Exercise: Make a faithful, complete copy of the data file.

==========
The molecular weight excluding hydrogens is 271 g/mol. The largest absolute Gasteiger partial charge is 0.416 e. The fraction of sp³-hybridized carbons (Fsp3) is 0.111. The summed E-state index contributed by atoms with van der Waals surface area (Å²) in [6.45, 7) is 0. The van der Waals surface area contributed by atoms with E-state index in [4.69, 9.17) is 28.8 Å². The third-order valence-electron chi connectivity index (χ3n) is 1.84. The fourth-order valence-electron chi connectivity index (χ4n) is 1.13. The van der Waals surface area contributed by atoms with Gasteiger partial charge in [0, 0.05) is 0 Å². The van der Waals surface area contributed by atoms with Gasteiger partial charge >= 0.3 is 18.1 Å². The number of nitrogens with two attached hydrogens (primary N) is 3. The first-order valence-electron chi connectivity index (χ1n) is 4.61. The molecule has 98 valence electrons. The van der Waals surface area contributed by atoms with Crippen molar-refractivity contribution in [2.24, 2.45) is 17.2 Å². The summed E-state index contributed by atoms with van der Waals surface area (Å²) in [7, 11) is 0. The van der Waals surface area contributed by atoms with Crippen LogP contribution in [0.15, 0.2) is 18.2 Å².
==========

The molecular weight excluding hydrogens is 271 g/mol. The largest absolute Gasteiger partial charge is 0.416 e. The fraction of sp³-hybridized carbons (Fsp3) is 0.111. The summed E-state index contributed by atoms with van der Waals surface area (Å²) in [6.45, 7) is 0. The van der Waals surface area contributed by atoms with E-state index in [4.69, 9.17) is 28.8 Å². The third-order valence-electron chi connectivity index (χ3n) is 1.84. The fourth-order valence-electron chi connectivity index (χ4n) is 1.13. The van der Waals surface area contributed by atoms with Gasteiger partial charge in [0, 0.05) is 0 Å². The van der Waals surface area contributed by atoms with Gasteiger partial charge >= 0.3 is 18.1 Å². The number of nitrogens with two attached hydrogens (primary N) is 3. The first-order valence-electron chi connectivity index (χ1n) is 4.61. The molecule has 98 valence electrons. The van der Waals surface area contributed by atoms with Crippen molar-refractivity contribution in [2.24, 2.45) is 17.2 Å². The summed E-state index contributed by atoms with van der Waals surface area (Å²) in [7, 11) is 0. The van der Waals surface area contributed by atoms with Crippen LogP contribution in [0.15, 0.2) is 18.2 Å².